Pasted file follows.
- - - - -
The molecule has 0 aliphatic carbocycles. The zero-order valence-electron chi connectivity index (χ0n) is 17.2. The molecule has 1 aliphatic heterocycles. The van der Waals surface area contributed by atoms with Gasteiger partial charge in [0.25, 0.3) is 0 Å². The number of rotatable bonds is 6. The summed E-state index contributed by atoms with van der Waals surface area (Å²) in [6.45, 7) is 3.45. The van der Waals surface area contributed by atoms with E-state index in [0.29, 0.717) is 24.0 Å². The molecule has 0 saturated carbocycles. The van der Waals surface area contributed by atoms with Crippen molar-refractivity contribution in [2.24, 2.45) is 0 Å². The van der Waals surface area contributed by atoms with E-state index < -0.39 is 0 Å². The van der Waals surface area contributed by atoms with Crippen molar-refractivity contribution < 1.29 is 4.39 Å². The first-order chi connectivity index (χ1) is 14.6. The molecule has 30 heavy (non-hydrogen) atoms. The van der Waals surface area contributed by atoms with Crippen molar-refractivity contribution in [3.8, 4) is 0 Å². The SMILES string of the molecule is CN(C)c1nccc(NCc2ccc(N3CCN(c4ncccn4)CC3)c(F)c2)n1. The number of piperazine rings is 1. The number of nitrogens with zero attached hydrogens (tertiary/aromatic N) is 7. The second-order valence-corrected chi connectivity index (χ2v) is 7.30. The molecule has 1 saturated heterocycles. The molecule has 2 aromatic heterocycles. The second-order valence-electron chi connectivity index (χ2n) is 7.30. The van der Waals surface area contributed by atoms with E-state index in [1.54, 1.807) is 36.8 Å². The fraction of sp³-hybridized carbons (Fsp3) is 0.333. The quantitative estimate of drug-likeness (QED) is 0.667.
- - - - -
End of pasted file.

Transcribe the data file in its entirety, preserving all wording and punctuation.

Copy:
The molecule has 0 aliphatic carbocycles. The zero-order valence-electron chi connectivity index (χ0n) is 17.2. The molecule has 1 aliphatic heterocycles. The van der Waals surface area contributed by atoms with Gasteiger partial charge in [0.25, 0.3) is 0 Å². The number of rotatable bonds is 6. The summed E-state index contributed by atoms with van der Waals surface area (Å²) in [6.45, 7) is 3.45. The van der Waals surface area contributed by atoms with E-state index in [0.29, 0.717) is 24.0 Å². The molecule has 0 saturated carbocycles. The van der Waals surface area contributed by atoms with Crippen molar-refractivity contribution in [2.24, 2.45) is 0 Å². The van der Waals surface area contributed by atoms with E-state index < -0.39 is 0 Å². The van der Waals surface area contributed by atoms with Crippen molar-refractivity contribution < 1.29 is 4.39 Å². The first-order chi connectivity index (χ1) is 14.6. The molecule has 30 heavy (non-hydrogen) atoms. The van der Waals surface area contributed by atoms with Crippen molar-refractivity contribution in [3.8, 4) is 0 Å². The SMILES string of the molecule is CN(C)c1nccc(NCc2ccc(N3CCN(c4ncccn4)CC3)c(F)c2)n1. The number of piperazine rings is 1. The number of nitrogens with zero attached hydrogens (tertiary/aromatic N) is 7. The second-order valence-corrected chi connectivity index (χ2v) is 7.30. The molecule has 1 saturated heterocycles. The molecule has 2 aromatic heterocycles. The second-order valence-electron chi connectivity index (χ2n) is 7.30. The van der Waals surface area contributed by atoms with E-state index in [1.54, 1.807) is 36.8 Å². The fraction of sp³-hybridized carbons (Fsp3) is 0.333. The quantitative estimate of drug-likeness (QED) is 0.667.